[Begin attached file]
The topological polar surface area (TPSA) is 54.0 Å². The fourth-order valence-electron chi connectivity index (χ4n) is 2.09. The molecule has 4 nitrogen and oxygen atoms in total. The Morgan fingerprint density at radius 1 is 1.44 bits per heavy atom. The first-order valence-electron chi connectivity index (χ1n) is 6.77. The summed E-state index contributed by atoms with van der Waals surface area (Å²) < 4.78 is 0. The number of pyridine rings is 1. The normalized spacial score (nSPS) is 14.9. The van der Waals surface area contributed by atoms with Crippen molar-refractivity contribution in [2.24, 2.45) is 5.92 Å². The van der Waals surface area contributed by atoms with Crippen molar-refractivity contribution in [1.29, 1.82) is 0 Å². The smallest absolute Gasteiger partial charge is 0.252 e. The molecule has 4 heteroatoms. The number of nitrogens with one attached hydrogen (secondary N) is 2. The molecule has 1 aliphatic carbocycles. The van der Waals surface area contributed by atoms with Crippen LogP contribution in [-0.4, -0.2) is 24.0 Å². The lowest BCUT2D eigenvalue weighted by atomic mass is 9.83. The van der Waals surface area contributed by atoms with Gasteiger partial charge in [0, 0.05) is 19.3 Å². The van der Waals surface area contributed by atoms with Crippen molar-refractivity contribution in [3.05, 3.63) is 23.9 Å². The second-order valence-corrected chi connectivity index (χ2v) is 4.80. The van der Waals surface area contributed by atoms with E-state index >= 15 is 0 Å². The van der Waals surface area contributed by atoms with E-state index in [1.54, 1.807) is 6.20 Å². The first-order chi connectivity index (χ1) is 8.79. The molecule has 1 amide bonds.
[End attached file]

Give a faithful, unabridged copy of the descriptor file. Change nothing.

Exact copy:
The topological polar surface area (TPSA) is 54.0 Å². The fourth-order valence-electron chi connectivity index (χ4n) is 2.09. The molecule has 4 nitrogen and oxygen atoms in total. The Morgan fingerprint density at radius 1 is 1.44 bits per heavy atom. The first-order valence-electron chi connectivity index (χ1n) is 6.77. The summed E-state index contributed by atoms with van der Waals surface area (Å²) < 4.78 is 0. The number of pyridine rings is 1. The normalized spacial score (nSPS) is 14.9. The van der Waals surface area contributed by atoms with Crippen molar-refractivity contribution in [2.24, 2.45) is 5.92 Å². The van der Waals surface area contributed by atoms with Crippen molar-refractivity contribution in [1.29, 1.82) is 0 Å². The smallest absolute Gasteiger partial charge is 0.252 e. The molecule has 4 heteroatoms. The number of nitrogens with one attached hydrogen (secondary N) is 2. The molecule has 1 aliphatic carbocycles. The van der Waals surface area contributed by atoms with Crippen LogP contribution in [-0.4, -0.2) is 24.0 Å². The lowest BCUT2D eigenvalue weighted by atomic mass is 9.83. The van der Waals surface area contributed by atoms with Gasteiger partial charge in [0, 0.05) is 19.3 Å². The van der Waals surface area contributed by atoms with Crippen molar-refractivity contribution in [3.05, 3.63) is 23.9 Å². The second-order valence-corrected chi connectivity index (χ2v) is 4.80. The van der Waals surface area contributed by atoms with E-state index >= 15 is 0 Å². The van der Waals surface area contributed by atoms with E-state index in [1.54, 1.807) is 6.20 Å². The first-order chi connectivity index (χ1) is 8.79. The molecule has 1 amide bonds.